39. James Bednar says:

    I’m going to keep this post at the top of the page for today. I posted it late yesterday afternoon and don’t want it to get lost at the bottom of the main page.


  40. James Bednar says:

    Hopefully, we will get some data on the January market later this week (or early this weekend).

  41. James Bednar says:

    Fourth Quarter reports are also available from the Otteau site, link has been posted in the body of the main post.


  42. James Bednar says:

    From BusinessWeek:

    Finally, Westchester home prices drop

    After creeping up to a record high last summer, housing prices in Westchester County are finally showing signs of decline.

    The median selling price of a house in the fourth quarter of 2006 was $630,000, down 3 percent from a year earlier, the Westchester-Putnam Multiple Listing Service said Tuesday.

    It was the first such decline since 1994.

    The long run-up in prices in Westchester, one of the nation’s highest-priced real estate markets, had slowed in the last couple of years as the national market cooled. But prices were still going up slightly until the record price of $716,125 was reached in last year’s third quarter.

    In Putnam County, median price was $420,000, up 2 percent. The Greater Hudson Valley Multiple Listing Service reported earlier this month that the median price of a Rockland County house was $475,000, down 7 percent.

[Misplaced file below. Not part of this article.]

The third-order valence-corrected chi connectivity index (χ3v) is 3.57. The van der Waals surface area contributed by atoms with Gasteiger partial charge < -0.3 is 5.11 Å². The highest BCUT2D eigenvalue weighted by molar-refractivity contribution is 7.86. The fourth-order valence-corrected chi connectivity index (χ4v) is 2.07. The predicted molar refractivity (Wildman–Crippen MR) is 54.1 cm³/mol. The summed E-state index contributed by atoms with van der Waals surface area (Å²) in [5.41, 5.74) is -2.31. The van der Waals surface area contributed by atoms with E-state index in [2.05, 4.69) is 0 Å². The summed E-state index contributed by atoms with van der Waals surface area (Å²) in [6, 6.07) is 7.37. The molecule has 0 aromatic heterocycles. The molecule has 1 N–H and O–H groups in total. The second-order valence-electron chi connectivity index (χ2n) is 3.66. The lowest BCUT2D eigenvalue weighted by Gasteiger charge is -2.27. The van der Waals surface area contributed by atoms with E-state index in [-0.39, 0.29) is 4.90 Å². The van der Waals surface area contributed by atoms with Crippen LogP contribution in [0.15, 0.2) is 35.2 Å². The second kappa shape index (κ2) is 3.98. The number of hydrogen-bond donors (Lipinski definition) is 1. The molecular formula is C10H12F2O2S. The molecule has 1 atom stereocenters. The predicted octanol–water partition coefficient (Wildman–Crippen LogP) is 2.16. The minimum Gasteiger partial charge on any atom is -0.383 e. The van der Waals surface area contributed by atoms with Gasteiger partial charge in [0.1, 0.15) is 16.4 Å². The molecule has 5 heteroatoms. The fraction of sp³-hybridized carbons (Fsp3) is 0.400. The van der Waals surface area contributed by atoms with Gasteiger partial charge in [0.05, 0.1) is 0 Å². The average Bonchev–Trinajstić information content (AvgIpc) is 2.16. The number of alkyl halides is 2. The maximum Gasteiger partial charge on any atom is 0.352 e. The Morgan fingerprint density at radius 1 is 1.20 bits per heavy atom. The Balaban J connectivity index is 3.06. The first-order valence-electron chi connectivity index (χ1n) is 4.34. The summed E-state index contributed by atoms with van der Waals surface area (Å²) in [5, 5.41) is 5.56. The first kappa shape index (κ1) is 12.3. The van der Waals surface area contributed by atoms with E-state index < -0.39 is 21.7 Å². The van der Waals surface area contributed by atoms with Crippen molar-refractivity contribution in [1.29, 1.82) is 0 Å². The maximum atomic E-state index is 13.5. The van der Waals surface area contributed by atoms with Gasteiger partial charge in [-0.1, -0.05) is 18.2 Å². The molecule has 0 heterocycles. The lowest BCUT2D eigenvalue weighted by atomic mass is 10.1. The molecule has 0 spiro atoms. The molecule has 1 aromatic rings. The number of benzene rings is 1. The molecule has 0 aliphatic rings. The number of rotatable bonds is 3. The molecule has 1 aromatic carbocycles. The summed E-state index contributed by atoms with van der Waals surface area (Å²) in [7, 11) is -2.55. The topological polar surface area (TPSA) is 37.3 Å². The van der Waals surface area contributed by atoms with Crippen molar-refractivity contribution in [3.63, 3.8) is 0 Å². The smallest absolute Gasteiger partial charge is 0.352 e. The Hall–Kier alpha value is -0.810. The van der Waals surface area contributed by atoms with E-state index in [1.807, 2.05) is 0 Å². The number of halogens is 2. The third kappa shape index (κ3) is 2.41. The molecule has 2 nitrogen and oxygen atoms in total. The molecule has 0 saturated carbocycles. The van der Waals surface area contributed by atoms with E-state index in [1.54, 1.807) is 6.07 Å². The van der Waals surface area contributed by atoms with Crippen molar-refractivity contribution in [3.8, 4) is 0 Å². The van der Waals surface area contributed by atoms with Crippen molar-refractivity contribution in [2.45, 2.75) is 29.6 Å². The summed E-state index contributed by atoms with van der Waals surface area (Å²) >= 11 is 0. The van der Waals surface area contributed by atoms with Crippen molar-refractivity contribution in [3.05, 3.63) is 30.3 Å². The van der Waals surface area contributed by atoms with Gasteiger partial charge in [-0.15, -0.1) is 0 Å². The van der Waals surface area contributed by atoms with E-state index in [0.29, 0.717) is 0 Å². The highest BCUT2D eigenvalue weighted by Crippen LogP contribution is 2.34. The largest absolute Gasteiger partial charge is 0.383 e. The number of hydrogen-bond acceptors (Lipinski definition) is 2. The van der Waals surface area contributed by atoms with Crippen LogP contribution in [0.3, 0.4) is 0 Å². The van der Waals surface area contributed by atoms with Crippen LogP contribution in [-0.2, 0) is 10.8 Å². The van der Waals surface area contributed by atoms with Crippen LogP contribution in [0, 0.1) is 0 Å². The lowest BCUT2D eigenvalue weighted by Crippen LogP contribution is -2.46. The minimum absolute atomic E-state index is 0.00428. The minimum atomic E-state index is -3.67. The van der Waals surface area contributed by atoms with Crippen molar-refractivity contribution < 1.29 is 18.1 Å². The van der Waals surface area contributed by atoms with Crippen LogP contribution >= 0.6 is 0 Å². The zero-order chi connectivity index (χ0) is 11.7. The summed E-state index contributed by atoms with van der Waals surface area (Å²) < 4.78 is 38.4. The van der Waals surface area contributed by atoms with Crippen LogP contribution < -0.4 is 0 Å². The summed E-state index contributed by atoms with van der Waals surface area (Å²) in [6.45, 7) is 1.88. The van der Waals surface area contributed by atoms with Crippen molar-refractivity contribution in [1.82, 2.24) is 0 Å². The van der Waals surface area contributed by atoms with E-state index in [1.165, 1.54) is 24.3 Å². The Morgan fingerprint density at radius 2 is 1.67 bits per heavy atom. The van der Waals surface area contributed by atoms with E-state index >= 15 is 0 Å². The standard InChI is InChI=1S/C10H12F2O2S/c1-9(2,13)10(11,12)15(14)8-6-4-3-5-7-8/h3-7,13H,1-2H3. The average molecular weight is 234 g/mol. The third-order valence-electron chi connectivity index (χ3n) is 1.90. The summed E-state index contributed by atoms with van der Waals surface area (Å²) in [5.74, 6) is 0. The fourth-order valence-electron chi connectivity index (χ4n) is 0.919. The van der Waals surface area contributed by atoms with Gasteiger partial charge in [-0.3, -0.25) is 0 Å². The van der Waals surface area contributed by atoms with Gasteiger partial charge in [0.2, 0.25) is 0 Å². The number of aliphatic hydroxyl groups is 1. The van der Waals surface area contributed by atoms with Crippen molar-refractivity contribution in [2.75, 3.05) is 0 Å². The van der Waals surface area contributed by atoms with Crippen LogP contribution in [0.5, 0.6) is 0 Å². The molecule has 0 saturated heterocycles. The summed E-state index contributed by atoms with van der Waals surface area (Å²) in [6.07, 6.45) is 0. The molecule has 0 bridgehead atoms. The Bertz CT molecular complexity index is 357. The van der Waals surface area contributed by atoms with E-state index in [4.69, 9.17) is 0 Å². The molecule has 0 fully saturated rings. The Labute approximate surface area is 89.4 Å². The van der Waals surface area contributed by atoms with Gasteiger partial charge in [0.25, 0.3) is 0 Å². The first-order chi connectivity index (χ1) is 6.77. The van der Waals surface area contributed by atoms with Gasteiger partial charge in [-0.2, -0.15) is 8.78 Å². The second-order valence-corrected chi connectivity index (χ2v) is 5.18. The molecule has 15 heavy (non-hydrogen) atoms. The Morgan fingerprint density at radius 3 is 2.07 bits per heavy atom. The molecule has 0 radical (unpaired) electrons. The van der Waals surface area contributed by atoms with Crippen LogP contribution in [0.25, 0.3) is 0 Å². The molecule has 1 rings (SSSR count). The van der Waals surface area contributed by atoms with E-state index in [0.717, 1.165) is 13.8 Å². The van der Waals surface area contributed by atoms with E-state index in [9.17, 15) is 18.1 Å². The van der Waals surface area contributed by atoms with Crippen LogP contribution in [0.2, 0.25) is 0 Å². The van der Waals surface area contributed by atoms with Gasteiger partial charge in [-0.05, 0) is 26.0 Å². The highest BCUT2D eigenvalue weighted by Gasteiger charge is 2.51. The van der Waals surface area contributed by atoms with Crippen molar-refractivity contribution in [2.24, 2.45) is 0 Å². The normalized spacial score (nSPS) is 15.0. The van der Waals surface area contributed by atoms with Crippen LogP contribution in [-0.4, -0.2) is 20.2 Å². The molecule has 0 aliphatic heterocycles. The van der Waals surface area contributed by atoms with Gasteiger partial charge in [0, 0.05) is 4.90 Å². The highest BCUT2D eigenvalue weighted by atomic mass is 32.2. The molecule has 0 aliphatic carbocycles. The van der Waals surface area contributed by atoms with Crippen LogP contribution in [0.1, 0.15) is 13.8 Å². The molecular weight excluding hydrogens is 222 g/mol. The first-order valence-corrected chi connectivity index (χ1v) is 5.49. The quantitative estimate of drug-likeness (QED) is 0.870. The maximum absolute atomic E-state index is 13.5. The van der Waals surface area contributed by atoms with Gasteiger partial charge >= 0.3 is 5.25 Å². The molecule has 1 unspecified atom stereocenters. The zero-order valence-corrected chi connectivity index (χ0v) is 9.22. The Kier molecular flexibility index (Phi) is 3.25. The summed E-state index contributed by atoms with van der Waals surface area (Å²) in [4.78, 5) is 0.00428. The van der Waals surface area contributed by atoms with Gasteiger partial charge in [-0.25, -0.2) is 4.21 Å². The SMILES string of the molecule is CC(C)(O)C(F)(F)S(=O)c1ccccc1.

Tuesday’s report said Westchester’s price decline could be blamed on buyer resistance to the long-climbing prices. It said sales were hampered by sellers’ reluctance to realize that circumstances have changed.

    The report predicted that prices would continue to fall in the first several months of 2007, then stabilize.

  43. James Bednar says:

    From the Mass. Republican:

    Soaring foreclosures sign of trouble ahead

    Real estate is considered a somewhat reliable investment: homeowners expect to buy low and sell higher, but the equation isn’t foolproof.

    Consider, for example, the fate of homeowners who are forced to sell a house purchased in the midst of a real estate boom that later went bust. They’re faced with the predicament of having bought high – and being forced to sell for lower than the balance on their loan. It’s a phenomenon that seems to occur every decade or so – and, for many Massachusetts homeowners, the time is now.

  44. pesche22 says: